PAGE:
Breech of confidentiality aside, your office did you a solid by giving you a heads up about the impact your coworker’s separation will have on you. They didn’t have to do that. They could have just laid him off and abruptly said “Here. You’re responsible for these duties now too. Put that in your pipe and smoke it.” But instead, the gave you the courtesy of running their plan by you. You should now give them the courtesy of keeping the information confidential.

    1. Joey*

      I doubt they did it out of courtesy. More likely they did it to minimize the impact to the operations. Don’t give them more credit than they deserve.

    2. Dan*

      They did that to my boss — got rid of half of my team (including me) and told him to shove it in his pipe and smoke it. He was pretty pissy for months after the fact.

  10. Artemesia*

    Good point that you may be blamed for the rumors. ANd of course absolutely don’t break confidences or you will be the next person laid off. You might tell your boss that there are rumors flying and so you hope the information will be shared as soon as possible with those being laid off. Even note that the target asked you about why he wasn’t scheduled after Monday and that you told him you didn’t know perhaps the schedule wasn’t completed yet — but it is getting awkward.

  11. Elizabeth West*

    Urrgh, what an uncomfortable situation to be in. I echo Alison–if he asks, steer him toward his manager. Although if I noticed my schedule at a job was suddenly blank with no heads-up, I would assume automatically that layoff or termination was the reason and begin to plan accordingly.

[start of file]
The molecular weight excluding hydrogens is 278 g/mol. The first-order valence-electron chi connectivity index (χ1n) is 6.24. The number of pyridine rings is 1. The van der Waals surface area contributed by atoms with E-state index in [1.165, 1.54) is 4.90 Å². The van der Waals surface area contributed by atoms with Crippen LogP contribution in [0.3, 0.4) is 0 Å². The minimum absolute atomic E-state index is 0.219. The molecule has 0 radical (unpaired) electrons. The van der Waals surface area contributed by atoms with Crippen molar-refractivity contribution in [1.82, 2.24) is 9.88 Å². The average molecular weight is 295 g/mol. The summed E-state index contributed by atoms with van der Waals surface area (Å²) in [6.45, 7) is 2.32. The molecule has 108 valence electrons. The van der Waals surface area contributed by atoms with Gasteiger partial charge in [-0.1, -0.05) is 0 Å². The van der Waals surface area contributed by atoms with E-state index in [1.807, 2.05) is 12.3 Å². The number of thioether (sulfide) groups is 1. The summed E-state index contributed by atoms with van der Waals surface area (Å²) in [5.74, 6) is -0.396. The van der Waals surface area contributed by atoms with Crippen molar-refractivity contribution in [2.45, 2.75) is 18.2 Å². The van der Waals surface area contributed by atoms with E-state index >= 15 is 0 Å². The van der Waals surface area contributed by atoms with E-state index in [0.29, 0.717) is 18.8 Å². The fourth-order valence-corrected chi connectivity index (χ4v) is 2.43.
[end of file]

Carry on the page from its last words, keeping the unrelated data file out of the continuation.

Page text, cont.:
1. Jennifer*

      Yeah, after I got put on probation for another month and I started to not get handed any more assignments, I could pretty much figure it out for myself at this point.

  12. Holly*

    Perfect timing. I found out a month ago that the company president is going to fire my coworker, and I’ve been sitting on the information since then (I was told very clearly to keep it to myself) and it’s been SO HARD. We’re kind of friends outside of work, and knowing that she’s coming in Monday and letting him go… he’s going to be blindsided. URGH. But yeah, I can’t afford to lose my job by mentioning it. =/

    1. Elizabeth West*

      I would be upset if it were me about getting fired, but if we were friends and I found out that you knew but couldn’t mention it, I would forgive you. I wouldn’t expect you to lose your job because I lost mine.

    2. Windchime*

      And really, until the firing actually happens, there is nothing to tell. Telling can do nothing but destroy your reputation; the boss will never trust you with information again. I would probably do as Jamie suggests–if I knew that my co-worker was getting ready to make a big purchase based on assuming they had a job, then I would give the manager a heads-up. Otherwise, it’s not my business and not my place to say anything to anyone.

  13. anon-2*

    Also – it can be disruptive.

    Seeing someone’s name on a layoff list is one thing. But what if management decides between now and layoff day, to change direction?

    Sometimes they have to — a layoff list is drawn up, sent to HR, and for whatever reason, the management is told “not him, go find another body”….

  14. Anonymous*